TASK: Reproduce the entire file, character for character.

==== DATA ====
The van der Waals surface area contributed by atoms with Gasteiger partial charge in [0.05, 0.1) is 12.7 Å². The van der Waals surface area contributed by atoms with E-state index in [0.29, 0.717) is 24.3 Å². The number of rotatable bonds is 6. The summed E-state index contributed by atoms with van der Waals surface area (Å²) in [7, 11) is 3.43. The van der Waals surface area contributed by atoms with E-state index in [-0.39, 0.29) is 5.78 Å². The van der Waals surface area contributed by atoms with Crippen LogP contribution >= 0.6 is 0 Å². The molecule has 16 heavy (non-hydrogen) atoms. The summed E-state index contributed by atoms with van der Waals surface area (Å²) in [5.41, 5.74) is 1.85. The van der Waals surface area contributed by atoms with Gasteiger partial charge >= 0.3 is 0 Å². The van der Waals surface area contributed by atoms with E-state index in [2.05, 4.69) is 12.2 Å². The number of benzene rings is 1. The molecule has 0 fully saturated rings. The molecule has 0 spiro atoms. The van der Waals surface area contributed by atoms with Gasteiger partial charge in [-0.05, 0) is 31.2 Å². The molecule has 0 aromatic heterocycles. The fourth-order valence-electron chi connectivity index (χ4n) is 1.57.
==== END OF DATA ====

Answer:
The van der Waals surface area contributed by atoms with Gasteiger partial charge in [0.05, 0.1) is 12.7 Å². The van der Waals surface area contributed by atoms with E-state index in [0.29, 0.717) is 24.3 Å². The number of rotatable bonds is 6. The summed E-state index contributed by atoms with van der Waals surface area (Å²) in [7, 11) is 3.43. The van der Waals surface area contributed by atoms with E-state index in [-0.39, 0.29) is 5.78 Å². The van der Waals surface area contributed by atoms with Crippen LogP contribution >= 0.6 is 0 Å². The molecule has 16 heavy (non-hydrogen) atoms. The summed E-state index contributed by atoms with van der Waals surface area (Å²) in [5.41, 5.74) is 1.85. The van der Waals surface area contributed by atoms with Gasteiger partial charge >= 0.3 is 0 Å². The van der Waals surface area contributed by atoms with E-state index in [2.05, 4.69) is 12.2 Å². The number of benzene rings is 1. The molecule has 0 fully saturated rings. The molecule has 0 spiro atoms. The van der Waals surface area contributed by atoms with Gasteiger partial charge in [-0.05, 0) is 31.2 Å². The molecule has 0 aromatic heterocycles. The fourth-order valence-electron chi connectivity index (χ4n) is 1.57.